Off The Wire
Fixed-income markets wary of Fed decision on bank capital relief
March 2 (Reuters) - Anxiety is building in bond and short-term funding markets over a pending regulatory change that could cause big Wall Street banks to pare their securities holdings and lending, industry sources said.
Fears about a rule called the supplementary leverage ratio, or SLR, come as fixed income markets have become more volatile. Inflation fears helped to send yields on longer-dated Treasuries last week to one-year highs, while flooded money markets briefly sent a key overnight borrowing rate below zero.
On March 31, a regulatory break that big banks have enjoyed regarding SLR is scheduled to expire. Unless the Federal Reserve extends the break, banks will have to hold more capital against Treasury bonds, as well as deposits they keep at the Fed.
That could cut bank demand for government debt and reduce the funding for other investors to buy bonds, resulting in increased market volatility, which was a factor last March that prompted the Fed to offer banks SLR leniency.
Two prominent Democratic senators urged the Fed in a Feb. 26 letter to let the SLR break expire.
The regulator will make a decision soon, Fed Chair Jerome Powell said last week.
Some market expectations that the exemption would be extended “started to price out last week when Powell was noncommittal on the topic,” said Dan Krieter, a director in fixed income strategy at BMO Capital Markets in Chicago, pointing to movements in interest rate swaps.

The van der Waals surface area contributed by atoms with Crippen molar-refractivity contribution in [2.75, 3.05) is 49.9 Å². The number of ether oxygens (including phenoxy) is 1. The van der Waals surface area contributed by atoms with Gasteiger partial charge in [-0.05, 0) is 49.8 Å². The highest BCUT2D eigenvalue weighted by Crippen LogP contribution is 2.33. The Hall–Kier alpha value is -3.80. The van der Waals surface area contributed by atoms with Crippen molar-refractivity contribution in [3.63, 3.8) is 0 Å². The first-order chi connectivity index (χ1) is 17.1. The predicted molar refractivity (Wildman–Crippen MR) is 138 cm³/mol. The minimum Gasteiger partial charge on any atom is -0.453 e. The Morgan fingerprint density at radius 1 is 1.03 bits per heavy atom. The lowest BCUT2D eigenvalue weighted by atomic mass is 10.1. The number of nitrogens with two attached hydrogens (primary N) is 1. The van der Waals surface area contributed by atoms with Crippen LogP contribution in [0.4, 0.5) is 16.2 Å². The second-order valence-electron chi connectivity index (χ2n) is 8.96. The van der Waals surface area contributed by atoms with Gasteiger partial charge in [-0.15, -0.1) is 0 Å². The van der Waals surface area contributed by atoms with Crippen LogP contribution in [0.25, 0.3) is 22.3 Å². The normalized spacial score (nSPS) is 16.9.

SLR is part of a broader set of capital rules that were reworked after the 2007-2009 financial crisis to dissuade excessive risk taking at big Wall Street banks. The industry considers deposits held at the Fed – also known as “reserves” – to be essentially risk-free, and bankers have long argued against including them in SLR calculations.
As of year-end, big banks, including JPMorgan Chase & Co , Bank of America Corp and Citigroup Inc were well above the SLR requirement to hold capital equal to at least 5% of total assets.
However, the calculation would almost certainly change if the Fed does not extend relief, because bank balance sheets have swollen with the trillions of dollars the Fed and Treasury Department injected into the financial system to offset effects of the pandemic.
Bank reserves have doubled to $3.4 trillion since the pandemic began, according to Fed data. Additional stimulus measures could add another $2 trillion, according to a Treasury committee report.
If the Fed does nothing, banks have a few options for compliance.
They can get rid of deposits, back away from Treasuries and overnight lending, pare corporate and mortgage loans, raise capital and reduce stock buybacks that the Fed recently allowed them to resume. Each option has pros and cons for market stability and profits.
For instance, JPMorgan might issue preferred securities to boost capital, Chief Financial Officer Jennifer Piepszak said in January. The cost of such securities could reduce earnings per share at big banks by a couple of percentage points, Morgan Stanley analyst Betsy Graseck said in a recent report.
Credit Suisse analyst Zoltan Pozsar recently summed up the situation in a report, saying: “The banking system is running out of balance sheet. Soon there will be too much cash.” (Reporting By Karen Brettell and David Henry; Editing by Lauren Tara LaCapra and Dan Grebler)